Another group of people who suffer needlessly are government servants and employees of semi—government bodies who are unable to report for work because of very real security problems. It is being said from Colombo in the meantime that the situation is fast returning to normal and that civil administration is being revived. For example, Veeramunai Tamils who worked for state bodies in Samanthurai cannot even get back to their homes. It is a fact that there is no security for Tamils in the Sinhalese areas of Amparai. Early in October, fol­lowing an incident at Maha Oya, a Tamil dentist at the Amparai Hospital was only barely rescued from being beaten to death by soldiers. Sentry points are much more unpredictable. In other areas of the East, Muslim home guards on the loose have been a source of terror. With the process of the law de­stroyed, doing anything is a risk. Refugees in Thirukkovil—Thambiluvil from Akkaraipattu are being pressurized to return in order to free school buildings. They are being told that Muslim home guards are under control. But it is common knowledge that incidents are still take place and no one is being punished. There is no one to give guarantees for the refugees to return. In this situation, there is not even a bus service between Thirukkovil and Batticaloa. In cutting the salaries of employees under these conditions, the government has again shown itself insensitive to the plight of Tamils.

Resources put into rehabilitation will be wasted unless education is brought to these people and they are democratically organized to look after themselves with a sense of dignity. Sadly, the LTTE itself would look upon this with disfavour as long experience has shown. Without education and dignity these people would remain a disinherited mob only fit .to provide recruits and act as canon fodder. In the absence of self—organization and a lack of self—respect, working with these people can be frustrating. Those doing refugee work them­selves would ten to be patronising and rigid. Many people who are themselves both desperate and hungry, would lie and adopt schemes to get two packets of milk or triposha instead of one. There is then shouting and recrimination. Those distributing relief get upset and the process is greatly slowed down without understanding that whether they cheat or not, the people desperately need what little they are getting.

The onset of rains, and the non—availability of adequate shelter would pose serious problems for the refugees. Clothing is also one of their immediate needs. Most have next to none. Housecoats for women, sarongs for men, children’s clothing and some cash will go a long way.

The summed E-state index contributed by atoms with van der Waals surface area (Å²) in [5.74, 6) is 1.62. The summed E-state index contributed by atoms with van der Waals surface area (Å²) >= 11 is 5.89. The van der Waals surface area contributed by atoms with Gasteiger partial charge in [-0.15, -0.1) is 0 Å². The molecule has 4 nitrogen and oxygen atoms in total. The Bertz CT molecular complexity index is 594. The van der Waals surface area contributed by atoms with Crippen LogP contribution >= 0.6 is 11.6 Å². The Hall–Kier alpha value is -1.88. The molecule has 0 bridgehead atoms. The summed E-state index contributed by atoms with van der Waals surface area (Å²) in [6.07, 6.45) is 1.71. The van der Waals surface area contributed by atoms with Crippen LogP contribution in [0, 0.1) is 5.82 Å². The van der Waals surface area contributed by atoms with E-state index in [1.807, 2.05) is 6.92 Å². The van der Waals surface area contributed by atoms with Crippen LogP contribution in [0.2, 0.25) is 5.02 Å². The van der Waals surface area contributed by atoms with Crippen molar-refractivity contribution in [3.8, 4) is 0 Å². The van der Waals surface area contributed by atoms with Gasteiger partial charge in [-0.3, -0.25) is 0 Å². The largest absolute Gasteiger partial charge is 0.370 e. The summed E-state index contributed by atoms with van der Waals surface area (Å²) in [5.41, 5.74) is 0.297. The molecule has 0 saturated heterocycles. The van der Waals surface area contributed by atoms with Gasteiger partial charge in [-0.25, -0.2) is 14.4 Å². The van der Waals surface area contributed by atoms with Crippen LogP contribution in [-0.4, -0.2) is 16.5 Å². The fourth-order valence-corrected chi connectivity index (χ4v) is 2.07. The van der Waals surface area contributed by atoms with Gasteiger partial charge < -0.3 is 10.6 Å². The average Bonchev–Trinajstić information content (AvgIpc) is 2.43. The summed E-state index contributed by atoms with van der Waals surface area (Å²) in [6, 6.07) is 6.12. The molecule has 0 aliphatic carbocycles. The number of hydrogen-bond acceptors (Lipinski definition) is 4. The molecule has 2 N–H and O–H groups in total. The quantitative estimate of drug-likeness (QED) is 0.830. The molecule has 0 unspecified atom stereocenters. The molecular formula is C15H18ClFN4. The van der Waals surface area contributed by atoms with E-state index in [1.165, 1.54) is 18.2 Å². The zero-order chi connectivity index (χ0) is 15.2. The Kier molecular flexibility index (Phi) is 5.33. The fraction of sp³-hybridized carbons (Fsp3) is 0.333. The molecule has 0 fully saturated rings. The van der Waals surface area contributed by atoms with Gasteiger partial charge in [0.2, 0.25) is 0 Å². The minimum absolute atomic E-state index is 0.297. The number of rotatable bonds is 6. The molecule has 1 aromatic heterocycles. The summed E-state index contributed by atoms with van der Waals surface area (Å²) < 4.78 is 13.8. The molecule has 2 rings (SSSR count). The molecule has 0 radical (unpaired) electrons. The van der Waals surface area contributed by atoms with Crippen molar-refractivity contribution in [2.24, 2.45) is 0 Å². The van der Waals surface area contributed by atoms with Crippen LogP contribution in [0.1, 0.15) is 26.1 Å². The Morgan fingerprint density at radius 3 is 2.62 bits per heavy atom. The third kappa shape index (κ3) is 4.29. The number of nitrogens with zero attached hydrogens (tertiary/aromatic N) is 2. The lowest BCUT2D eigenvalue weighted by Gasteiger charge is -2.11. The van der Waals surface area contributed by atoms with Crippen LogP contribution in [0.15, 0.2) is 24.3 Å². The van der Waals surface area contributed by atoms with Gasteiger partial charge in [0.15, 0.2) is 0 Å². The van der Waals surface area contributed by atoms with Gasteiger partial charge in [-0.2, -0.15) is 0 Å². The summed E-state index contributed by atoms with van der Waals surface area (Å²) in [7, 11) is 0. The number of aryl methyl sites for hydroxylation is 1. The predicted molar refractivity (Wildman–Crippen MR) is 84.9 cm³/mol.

3.5. Orphans:

In addition to previous conflicts, the current war has left a large number of children orphaned, and a much larger number depending on single persons, mostly women, without means. One frequently comes across widows of the ages of 15 to 22 with a child or two. Many of them have not been to school in a land that boasts of universal free education, and cannot even read or write their names. This is in sharp contrast to Jaffna. These people are a neglected, vulnerable lot, who are easily cheated.

Mr. Thambiah retired as Principal of Saraswathy Vidyalayam, Thambiluvil. A native of Chunnakam, Jaffna, he is a man who has a sense of service and has spent 15 years in the region. He had previously served in Thambiluvil .and later as Principal in Pottuvil. He founded a shramadana movement originally intended to reform Hindu ritual practices in the region. His movement had done shramadana work in churches as well as mosques. Owing to pressing

Aea~4s.~ his movement took on the task of running an orphanage for The institution is known as Kurukulam, facing the sea and is a walk hundred yards north along the beach from the historic temple.

The instituion now houses 25 children, and manages with local funds. Mr. Thambiah’s old students who are teachers in local schools or hold middle—level government jobs are loyal to him and give him crucial help. The current demand on the institution is heavy. Its 25 children were admitted at the beginning of this year. In recent weeks the waiting list has climbed to over 50. Mr. Thambiah is reluctant to take in more for two reasons. One is the limitation in terms of funds. The other is his concern for a high level of discipline. There is a strong need for more institutions of this kind. Mr. Thambiah can be contacted at “Kurukulam”, Ward 2, Thambiluvil, Eastern Province.

A natural need finds its fulfillment in mysterious ways. Shyamala, Sridevi and their elder brother are orphans brought to Thirukkovil after their re­fugee camp, Veeramunai Pillayar Kovil,was attacked on 12th August. Their mother was one among 7 women who went to check their houses in Malwattai during July and disappeared. Their dumb father had earlier been burnt at Veeracholai. These children were once taken to the Thirukkovil Methodist Church to collect some relief supplies. On their own, these children started attending evening services at the church out of interest in singing. The Methodist Minister and his wife who were taken up decided to adopt the three. Now, between his duties as Minister and his secular duties to the public at large, Rev. Dayaseelan can be observed puffing up and down the verandah of his manse playing train with the new additions to his family.

3.6. The NP and the Detainees: